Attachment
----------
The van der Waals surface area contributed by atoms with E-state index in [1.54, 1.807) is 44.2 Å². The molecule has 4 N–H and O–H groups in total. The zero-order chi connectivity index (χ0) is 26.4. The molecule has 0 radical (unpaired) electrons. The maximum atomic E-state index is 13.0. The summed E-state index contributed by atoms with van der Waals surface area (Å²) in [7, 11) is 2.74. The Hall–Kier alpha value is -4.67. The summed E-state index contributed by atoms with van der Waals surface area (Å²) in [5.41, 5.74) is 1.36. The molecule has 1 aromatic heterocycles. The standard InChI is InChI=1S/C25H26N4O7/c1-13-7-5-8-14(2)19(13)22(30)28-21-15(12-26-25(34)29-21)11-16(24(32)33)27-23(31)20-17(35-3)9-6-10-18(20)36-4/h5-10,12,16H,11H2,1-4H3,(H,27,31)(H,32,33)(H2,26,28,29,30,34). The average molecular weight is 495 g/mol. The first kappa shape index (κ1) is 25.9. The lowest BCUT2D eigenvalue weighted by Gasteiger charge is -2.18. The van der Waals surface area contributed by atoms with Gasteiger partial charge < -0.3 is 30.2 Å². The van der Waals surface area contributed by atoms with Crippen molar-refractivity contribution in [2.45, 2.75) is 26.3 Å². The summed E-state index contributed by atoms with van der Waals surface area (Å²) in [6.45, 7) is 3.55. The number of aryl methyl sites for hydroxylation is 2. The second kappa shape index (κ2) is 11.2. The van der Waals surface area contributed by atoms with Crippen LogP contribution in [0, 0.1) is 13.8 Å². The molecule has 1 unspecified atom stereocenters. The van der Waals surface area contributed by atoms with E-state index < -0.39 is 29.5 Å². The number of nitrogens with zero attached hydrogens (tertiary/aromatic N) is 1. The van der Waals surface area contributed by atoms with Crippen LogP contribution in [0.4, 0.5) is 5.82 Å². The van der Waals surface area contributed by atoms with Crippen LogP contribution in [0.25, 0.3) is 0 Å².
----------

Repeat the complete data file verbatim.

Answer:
The van der Waals surface area contributed by atoms with E-state index in [1.54, 1.807) is 44.2 Å². The molecule has 4 N–H and O–H groups in total. The zero-order chi connectivity index (χ0) is 26.4. The molecule has 0 radical (unpaired) electrons. The maximum atomic E-state index is 13.0. The summed E-state index contributed by atoms with van der Waals surface area (Å²) in [7, 11) is 2.74. The Hall–Kier alpha value is -4.67. The summed E-state index contributed by atoms with van der Waals surface area (Å²) in [5.41, 5.74) is 1.36. The molecule has 1 aromatic heterocycles. The standard InChI is InChI=1S/C25H26N4O7/c1-13-7-5-8-14(2)19(13)22(30)28-21-15(12-26-25(34)29-21)11-16(24(32)33)27-23(31)20-17(35-3)9-6-10-18(20)36-4/h5-10,12,16H,11H2,1-4H3,(H,27,31)(H,32,33)(H2,26,28,29,30,34). The average molecular weight is 495 g/mol. The first kappa shape index (κ1) is 25.9. The lowest BCUT2D eigenvalue weighted by Gasteiger charge is -2.18. The van der Waals surface area contributed by atoms with Gasteiger partial charge < -0.3 is 30.2 Å². The van der Waals surface area contributed by atoms with Crippen molar-refractivity contribution in [2.45, 2.75) is 26.3 Å². The summed E-state index contributed by atoms with van der Waals surface area (Å²) in [6.45, 7) is 3.55. The number of aryl methyl sites for hydroxylation is 2. The second kappa shape index (κ2) is 11.2. The van der Waals surface area contributed by atoms with Crippen LogP contribution in [0, 0.1) is 13.8 Å². The molecule has 1 unspecified atom stereocenters. The van der Waals surface area contributed by atoms with E-state index < -0.39 is 29.5 Å². The number of nitrogens with zero attached hydrogens (tertiary/aromatic N) is 1. The van der Waals surface area contributed by atoms with Crippen LogP contribution in [0.4, 0.5) is 5.82 Å². The van der Waals surface area contributed by atoms with Crippen LogP contribution in [0.25, 0.3) is 0 Å².